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The Suburbanite
  • New Phila voters to face 7.2-mill levy for schools

  • Money raised by the 7.2-mill, five-year levy would go into the general fund, helping to pay for such things as salaries, transportation, fuel and books, said Superintendent Bob Alsept.

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  • Officials with New Philadelphia City Schools hope voters will approve a $3 million emergency operating levy in November to forestall a projected $6.5 million deficit in 2018.
    The board of education passed a resolution Friday to place the issue on the Nov. 5 general election ballot.
    Money raised by the 7.2-mill, five-year levy would go into the general fund, helping to pay for such things as salaries, transportation, fuel and books, said Superintendent Bob Alsept.
    If approved, the levy would cost the owner of a $100,000 home $252 annually, according to Tuscarawas County Auditor Larry Lindberg.
    It would have cost that same property owner $220.50 annually had the Ohio General Assembly not voted this year to no longer subsidize property tax levies. For about 40 years, the state had been paying the first 10 percent on the property taxes for all landowners and an additional 2.5 percent for owner-occupied homes.
    The state will not subsidize new tax levies, but will continue to do so for       renewals.
    Alsept said this decision could influence some voters in New Philadelphia.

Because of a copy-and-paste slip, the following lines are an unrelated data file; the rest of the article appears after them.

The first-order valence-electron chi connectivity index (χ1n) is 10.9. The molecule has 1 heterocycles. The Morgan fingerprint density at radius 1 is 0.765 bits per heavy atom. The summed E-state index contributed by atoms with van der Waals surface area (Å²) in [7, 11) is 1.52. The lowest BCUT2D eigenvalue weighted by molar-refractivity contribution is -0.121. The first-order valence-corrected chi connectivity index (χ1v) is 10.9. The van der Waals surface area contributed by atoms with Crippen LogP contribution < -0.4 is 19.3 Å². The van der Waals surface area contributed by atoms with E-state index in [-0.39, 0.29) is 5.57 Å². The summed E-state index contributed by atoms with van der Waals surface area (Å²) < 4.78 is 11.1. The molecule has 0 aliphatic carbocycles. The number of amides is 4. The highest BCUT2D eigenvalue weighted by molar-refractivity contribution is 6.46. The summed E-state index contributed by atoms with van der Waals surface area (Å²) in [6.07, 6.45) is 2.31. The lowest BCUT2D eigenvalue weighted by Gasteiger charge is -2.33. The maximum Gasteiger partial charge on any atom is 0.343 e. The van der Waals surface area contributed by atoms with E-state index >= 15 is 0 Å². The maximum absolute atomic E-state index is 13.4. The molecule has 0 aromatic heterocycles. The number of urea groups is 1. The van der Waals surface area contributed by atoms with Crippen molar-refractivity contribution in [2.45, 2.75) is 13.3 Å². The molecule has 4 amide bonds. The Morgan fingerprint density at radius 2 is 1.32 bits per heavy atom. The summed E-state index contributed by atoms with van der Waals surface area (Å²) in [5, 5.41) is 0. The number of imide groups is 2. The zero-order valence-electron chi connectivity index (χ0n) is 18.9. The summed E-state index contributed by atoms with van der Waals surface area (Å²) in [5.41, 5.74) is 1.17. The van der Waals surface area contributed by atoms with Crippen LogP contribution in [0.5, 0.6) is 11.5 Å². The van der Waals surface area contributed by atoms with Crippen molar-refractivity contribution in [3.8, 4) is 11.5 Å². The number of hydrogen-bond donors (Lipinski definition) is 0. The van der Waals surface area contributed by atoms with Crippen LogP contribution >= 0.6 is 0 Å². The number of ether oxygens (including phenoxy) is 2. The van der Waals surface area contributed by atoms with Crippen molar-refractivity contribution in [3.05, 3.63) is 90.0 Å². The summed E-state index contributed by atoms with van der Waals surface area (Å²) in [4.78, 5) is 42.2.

“That’s something that’s out of local control,” he pointed out. “Decisions made at the state level sure affect us, but we have no control on the rollback.”
    But he noted that the board had voted to place a 9.6-mill emergency levy on the May ballot and then pulled it while it waited to see how much money the district would receive in the next state biennial budget.
    Had the 9.6-mill levy been approved in May, it would have cost the owner of a $100,000 home $336 a year, he said.
    “The board made a good decision to pull that off, and pass those savings on to residents,” Alsept said. “By waiting, we came back with an amount that’s truly indicative of what our needs are.”
    He said New Philadelphia received more funding in the latest state budget, but the district’s aid is still below 2010 levels.
    Over the past four years, New Philadelphia has also reduced $1.5 million in salaries, through attrition and hiring teachers at lower experience levels, Alsept said.
    Reach Jon at 330-364-8415 or jon.baker@timesreporter.com
    On Twitter: @jbakerTR